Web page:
Note: This is an archived Handbook entry from 2016.
|Dates & Locations:|| |
This subject has the following teaching availabilities in 2016:Semester 1, Parkville - Taught on campus.
Timetable can be viewed here. For information about these dates, click here.
|Time Commitment:||Contact Hours: 48 hours comprising two 1-hour lectures per week and one 2-hour computer laboratory session per week. |
Total Time Commitment:
The following, or equivalent.
Study Period Commencement:
Semester 1, Semester 2
|Recommended Background Knowledge:||None|
|Non Allowed Subjects:||
Students who have completed an introductory programming subject (such as MAST30028, COMP10001, COMP10002, COMP20005 or INFO10001), and an introductory probability subject (such as MAST20004 or MAST20006), are recommended not to take this subject.
|Core Participation Requirements:||
For the purposes of considering requests for Reasonable Adjustments under the Disability Standards for Education (Cwth 2005), and Students Experiencing Academic Disadvantage Policy, academic requirements for this subject are articulated in the Subject Description, Subject Objectives, Generic Skills and Assessment Requirements for this entry.
The University is dedicated to provide support to those with special requirements. Further details on the disability support scheme can be found at the Disability Liaison Unit website: http://www.services.unimelb.edu.au/disability/
CoordinatorDr Anca Hanea
Modern science and business makes extensive use of computers for simulation, because complex real-world systems often cannot be analysed exactly, but can be simulated. Using simulation we can perform virtual experiments with the system, to see how it responds when we change parameters, which thus allows us to optimise its performance. We use the language R, which is one of the most popular modern languages for data analysis.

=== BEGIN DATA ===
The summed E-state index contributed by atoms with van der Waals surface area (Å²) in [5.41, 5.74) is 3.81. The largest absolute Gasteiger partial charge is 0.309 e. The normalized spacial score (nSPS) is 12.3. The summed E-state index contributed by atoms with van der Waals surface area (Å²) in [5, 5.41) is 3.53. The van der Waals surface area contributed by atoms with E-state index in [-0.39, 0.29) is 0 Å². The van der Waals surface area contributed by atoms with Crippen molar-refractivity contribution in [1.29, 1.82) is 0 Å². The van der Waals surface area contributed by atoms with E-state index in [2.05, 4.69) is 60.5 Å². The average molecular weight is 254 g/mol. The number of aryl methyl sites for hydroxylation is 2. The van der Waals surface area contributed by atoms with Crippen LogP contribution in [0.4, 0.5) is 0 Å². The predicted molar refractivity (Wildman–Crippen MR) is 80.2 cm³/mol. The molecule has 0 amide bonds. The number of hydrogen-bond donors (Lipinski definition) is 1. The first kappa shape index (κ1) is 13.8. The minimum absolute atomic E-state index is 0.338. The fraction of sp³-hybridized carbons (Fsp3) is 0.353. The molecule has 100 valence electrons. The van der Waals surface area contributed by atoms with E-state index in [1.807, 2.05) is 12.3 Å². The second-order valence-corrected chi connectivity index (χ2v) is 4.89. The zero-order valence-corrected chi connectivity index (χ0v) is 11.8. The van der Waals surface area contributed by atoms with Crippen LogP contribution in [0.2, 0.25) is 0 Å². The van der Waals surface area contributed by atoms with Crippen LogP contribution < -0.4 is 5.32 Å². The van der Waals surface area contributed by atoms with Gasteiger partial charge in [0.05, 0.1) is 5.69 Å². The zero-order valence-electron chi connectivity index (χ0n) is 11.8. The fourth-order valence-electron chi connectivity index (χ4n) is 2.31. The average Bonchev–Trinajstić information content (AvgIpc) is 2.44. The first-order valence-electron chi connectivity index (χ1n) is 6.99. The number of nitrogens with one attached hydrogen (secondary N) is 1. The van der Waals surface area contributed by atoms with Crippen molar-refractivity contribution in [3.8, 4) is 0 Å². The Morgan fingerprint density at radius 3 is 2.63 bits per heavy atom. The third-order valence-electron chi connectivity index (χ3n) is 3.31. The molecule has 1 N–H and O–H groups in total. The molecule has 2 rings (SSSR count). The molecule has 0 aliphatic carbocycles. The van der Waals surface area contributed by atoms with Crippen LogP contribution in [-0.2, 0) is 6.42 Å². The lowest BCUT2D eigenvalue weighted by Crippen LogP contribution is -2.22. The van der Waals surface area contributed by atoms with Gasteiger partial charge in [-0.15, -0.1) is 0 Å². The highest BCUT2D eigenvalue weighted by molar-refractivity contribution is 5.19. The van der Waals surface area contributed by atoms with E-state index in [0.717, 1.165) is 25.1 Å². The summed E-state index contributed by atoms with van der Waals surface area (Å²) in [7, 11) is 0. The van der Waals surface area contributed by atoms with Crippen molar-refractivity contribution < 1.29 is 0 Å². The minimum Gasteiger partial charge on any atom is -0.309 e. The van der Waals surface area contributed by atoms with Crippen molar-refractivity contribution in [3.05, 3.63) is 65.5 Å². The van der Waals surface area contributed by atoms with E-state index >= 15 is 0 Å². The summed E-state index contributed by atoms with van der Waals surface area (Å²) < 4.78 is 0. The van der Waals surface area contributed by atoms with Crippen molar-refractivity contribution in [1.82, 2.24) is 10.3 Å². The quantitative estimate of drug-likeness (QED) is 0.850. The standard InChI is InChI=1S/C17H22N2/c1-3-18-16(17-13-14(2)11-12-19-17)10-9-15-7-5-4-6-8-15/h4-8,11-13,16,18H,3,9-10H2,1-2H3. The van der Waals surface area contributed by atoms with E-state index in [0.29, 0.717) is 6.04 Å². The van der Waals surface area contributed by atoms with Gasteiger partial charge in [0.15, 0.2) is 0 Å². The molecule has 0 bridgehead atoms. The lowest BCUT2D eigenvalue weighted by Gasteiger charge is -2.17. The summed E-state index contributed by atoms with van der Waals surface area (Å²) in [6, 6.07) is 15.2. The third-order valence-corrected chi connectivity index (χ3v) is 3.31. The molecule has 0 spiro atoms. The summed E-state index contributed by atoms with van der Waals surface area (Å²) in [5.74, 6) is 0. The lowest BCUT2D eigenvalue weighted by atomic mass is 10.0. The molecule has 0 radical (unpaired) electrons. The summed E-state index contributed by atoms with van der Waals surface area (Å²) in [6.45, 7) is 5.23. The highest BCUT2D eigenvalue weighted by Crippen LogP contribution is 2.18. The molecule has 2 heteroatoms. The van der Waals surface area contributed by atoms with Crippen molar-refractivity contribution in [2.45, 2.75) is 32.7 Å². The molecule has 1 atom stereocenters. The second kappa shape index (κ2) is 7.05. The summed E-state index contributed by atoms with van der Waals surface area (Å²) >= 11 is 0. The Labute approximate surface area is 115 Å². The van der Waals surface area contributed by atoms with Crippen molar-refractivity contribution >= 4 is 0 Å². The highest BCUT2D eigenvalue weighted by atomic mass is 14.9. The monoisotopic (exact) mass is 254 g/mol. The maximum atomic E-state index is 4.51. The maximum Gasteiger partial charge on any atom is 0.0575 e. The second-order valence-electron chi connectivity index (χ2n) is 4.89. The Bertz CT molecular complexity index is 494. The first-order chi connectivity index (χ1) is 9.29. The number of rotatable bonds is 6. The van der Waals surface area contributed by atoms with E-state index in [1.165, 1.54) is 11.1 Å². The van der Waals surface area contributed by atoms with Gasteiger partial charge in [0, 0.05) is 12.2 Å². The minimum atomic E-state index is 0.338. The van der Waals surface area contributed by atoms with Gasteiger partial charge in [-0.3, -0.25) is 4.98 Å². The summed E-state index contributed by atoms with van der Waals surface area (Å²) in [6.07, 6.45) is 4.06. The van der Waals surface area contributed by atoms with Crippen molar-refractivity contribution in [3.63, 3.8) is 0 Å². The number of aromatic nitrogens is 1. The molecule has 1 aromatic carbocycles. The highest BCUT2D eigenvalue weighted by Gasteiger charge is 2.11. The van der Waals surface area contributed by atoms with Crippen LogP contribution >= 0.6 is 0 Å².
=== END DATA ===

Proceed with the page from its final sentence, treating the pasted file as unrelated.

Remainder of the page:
After completing this subject students should be able to:
Up to 21 pages of written assignments (51%: three assignments worth 17% each) and a 2-hour examination worth 49%.
|Prescribed Texts:|| |
Introduction to Scientific Programming and Simulation Using R by O. Jones, R. Maillardet and A. Robinson. CRC Press, 2009
|Breadth Options:|| |
This subject is not available as a breadth subject.
|Fees Information:||Subject EFTSL, Level, Discipline & Census Date|
At the completion of this subject, students should gain the following generic skills:
Students will be expected to regularly access a computer running the programming language R. (R is freeware. Instructions on obtaining and installing R will be provided.)
Doctor of Philosophy - Engineering |
Master of Biomedical Science
Master of Commerce (Actuarial Science)
Master of Operations Research and Management Science
Master of Philosophy - Engineering
Master of Science (BioSciences)
Master of Science (Botany)
Master of Science (Chemistry)
Master of Science (Computer Science)
Master of Science (Earth Sciences)
Master of Science (Ecosystem Science)
Master of Science (Epidemiology)
Master of Science (Geography)
Master of Science (Information Systems)
Master of Science (Mathematics and Statistics)
Master of Science (Physics)
Master of Science (Vision Science)
Master of Science (Zoology)
Environmental Science |
Mathematics and Statistics
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